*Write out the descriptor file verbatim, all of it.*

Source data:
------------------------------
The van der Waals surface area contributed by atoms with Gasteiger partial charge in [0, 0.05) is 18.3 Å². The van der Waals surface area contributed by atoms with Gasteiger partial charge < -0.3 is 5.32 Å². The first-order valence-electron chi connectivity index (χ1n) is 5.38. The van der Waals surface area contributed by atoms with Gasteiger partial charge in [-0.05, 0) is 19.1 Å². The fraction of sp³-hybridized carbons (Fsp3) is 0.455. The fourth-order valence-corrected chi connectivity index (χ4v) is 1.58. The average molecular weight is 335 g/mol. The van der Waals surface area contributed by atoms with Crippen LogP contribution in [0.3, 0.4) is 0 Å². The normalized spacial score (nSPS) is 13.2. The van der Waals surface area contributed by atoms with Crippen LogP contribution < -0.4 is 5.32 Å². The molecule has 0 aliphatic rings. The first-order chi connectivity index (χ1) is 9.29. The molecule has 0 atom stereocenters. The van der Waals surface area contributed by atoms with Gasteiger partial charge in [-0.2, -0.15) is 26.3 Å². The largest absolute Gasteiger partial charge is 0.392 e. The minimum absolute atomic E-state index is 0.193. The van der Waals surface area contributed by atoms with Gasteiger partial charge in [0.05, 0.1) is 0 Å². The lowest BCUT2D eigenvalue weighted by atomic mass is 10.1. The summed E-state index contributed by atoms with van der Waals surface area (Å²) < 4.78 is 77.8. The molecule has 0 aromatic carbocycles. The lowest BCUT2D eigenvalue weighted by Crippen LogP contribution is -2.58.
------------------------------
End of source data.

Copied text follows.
The van der Waals surface area contributed by atoms with Gasteiger partial charge in [0, 0.05) is 18.3 Å². The van der Waals surface area contributed by atoms with Gasteiger partial charge < -0.3 is 5.32 Å². The first-order valence-electron chi connectivity index (χ1n) is 5.38. The van der Waals surface area contributed by atoms with Gasteiger partial charge in [-0.05, 0) is 19.1 Å². The fraction of sp³-hybridized carbons (Fsp3) is 0.455. The fourth-order valence-corrected chi connectivity index (χ4v) is 1.58. The average molecular weight is 335 g/mol. The van der Waals surface area contributed by atoms with Crippen LogP contribution in [0.3, 0.4) is 0 Å². The normalized spacial score (nSPS) is 13.2. The van der Waals surface area contributed by atoms with Crippen LogP contribution < -0.4 is 5.32 Å². The molecule has 0 aliphatic rings. The first-order chi connectivity index (χ1) is 9.29. The molecule has 0 atom stereocenters. The van der Waals surface area contributed by atoms with Gasteiger partial charge in [-0.2, -0.15) is 26.3 Å². The largest absolute Gasteiger partial charge is 0.392 e. The minimum absolute atomic E-state index is 0.193. The van der Waals surface area contributed by atoms with Gasteiger partial charge in [0.05, 0.1) is 0 Å². The lowest BCUT2D eigenvalue weighted by atomic mass is 10.1. The summed E-state index contributed by atoms with van der Waals surface area (Å²) < 4.78 is 77.8. The molecule has 0 aromatic carbocycles. The lowest BCUT2D eigenvalue weighted by Crippen LogP contribution is -2.58.